Whales and dolphins come in all shapes and sizes. In this
section you will find some amazing facts and figures about these incredible
Largest: The blue whale is the heaviest and longest animal
on Earth. The average adult length is 25m (82ft) in males and 26.2m (86ft)
in females, with
body weights of 90-120 tonnes.
Smallest: Hector's dolphin is the world's smallest cetacean.
They may be only 1.2m (3ft11in) long when fully grown. Although, taking
average lengths, the
finless porpoise is probably the lightest weighing 30-45kg (66-69lbs);
nearly 3000 finless porpoises would weigh roughly the same as one blue
- Tallest blow: A 'blow' or 'spout' is the cloud of water droplets produced
above a whale's head when it blows out. The tallest blow belongs to the
blue whale where
blows of up to 12m (39ft 5in) have been reported.
- Largest Appetite: A blue whale eats up to 4 tonnes of krill everyday.
This is equivalent to eating a fully grown African elephant every day.
- Longest Dive: Early whalers reported dive times of more than 2 hours
for northern bottlenose whales.
- Deepest Dive: The sperm whale is believed to dive deeper than any other
cetacean. They have been known to dive as deep as 2000m (6560ft)
- Longest Lived: One bowhead whale was reported to have been 130 years
old when it died!
- Heaviest Brain: The sperm whale has the world's heaviest brain which
can weigh up to 9.2kg (20lb 5oz). This compares with the average 1.4kg
1oz) for the brain
of an adult human.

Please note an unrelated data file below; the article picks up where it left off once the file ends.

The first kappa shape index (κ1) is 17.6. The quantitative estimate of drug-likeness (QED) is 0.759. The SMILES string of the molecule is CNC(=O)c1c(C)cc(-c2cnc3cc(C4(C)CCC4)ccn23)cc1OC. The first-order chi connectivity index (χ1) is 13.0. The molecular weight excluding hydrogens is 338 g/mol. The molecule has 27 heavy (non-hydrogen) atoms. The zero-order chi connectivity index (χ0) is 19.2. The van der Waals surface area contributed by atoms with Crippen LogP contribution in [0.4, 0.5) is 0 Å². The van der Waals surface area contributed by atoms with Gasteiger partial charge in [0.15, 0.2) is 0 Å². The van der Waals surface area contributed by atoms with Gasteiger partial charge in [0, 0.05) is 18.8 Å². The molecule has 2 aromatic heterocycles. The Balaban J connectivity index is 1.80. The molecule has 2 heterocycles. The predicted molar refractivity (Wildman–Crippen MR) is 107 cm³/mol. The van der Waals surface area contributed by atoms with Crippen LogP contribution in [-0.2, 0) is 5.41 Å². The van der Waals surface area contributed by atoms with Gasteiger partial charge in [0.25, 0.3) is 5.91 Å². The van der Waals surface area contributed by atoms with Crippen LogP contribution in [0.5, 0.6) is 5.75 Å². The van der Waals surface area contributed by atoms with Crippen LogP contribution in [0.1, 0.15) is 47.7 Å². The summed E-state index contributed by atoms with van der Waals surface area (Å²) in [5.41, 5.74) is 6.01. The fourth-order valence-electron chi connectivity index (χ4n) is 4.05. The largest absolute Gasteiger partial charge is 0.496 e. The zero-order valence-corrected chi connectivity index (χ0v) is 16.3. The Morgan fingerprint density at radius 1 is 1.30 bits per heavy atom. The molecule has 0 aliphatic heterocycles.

- Tallest dorsal fin: The huge dorsal fin of the bull orca (killer whale)
can reach a remarkable height of 1.8m (6ft), roughly as tall as a man.
- Fastest: A bull orca, has been timed swimming at 55km/h (34 mph) in the
eastern North Pacific.
- Most Endangered: The baiji or Chinese river dolphin, is the rarest dolphin
in the world. It lives in the Yangtze River in China. There are thought
to be perhaps
less than 100 of these dolphins remaining and the planned damming of
the river will probably mean that the dolphin will become extinct in
the next few years.
The vaquita, a porpoise that lives in the Gulf of California is the
rarest marine dolphin. Just a few hundred animals are thought to still
Whaling decimated the populations of large whales. Today, just 300
northern right whales remain, living off the east coast of North America.
- Longest Song: Male humpback whales sing the longest and most complex
songs in the animal kingdom. Each song lasts for half an hour or more and
main components. The aim of the singing is probably to woo females and
to frighten off rival males. The songs can be heard underwater hundreds,
or even thousands, of miles away!
- Longest Migration: For a long time the gray whale was believed to undertake
the longest known migration of any mammal. Hugging the North American coastline,
from its winter breeding grounds in Baja California, Mexico, to its summer
feeding grounds in the rich waters of the Bering Sea in the Arctic and
back again. This amounts to a total annual distance of 12000-20000km
(7452-12420 miles). In a gray whale's lifetime of 40 years or more, this
is equivalent to a return trip to the moon! In recent years, researchers
have begun tracking the migration of humpback whales from Antarctic waters
to the equator off Colombia and Costa Rica. One female whale was spotted
off the Antarctic peninsula and then resighted five months later off
Colombia. Even taking the shortest route this would have been a journey
of over 8400km (5000 miles)!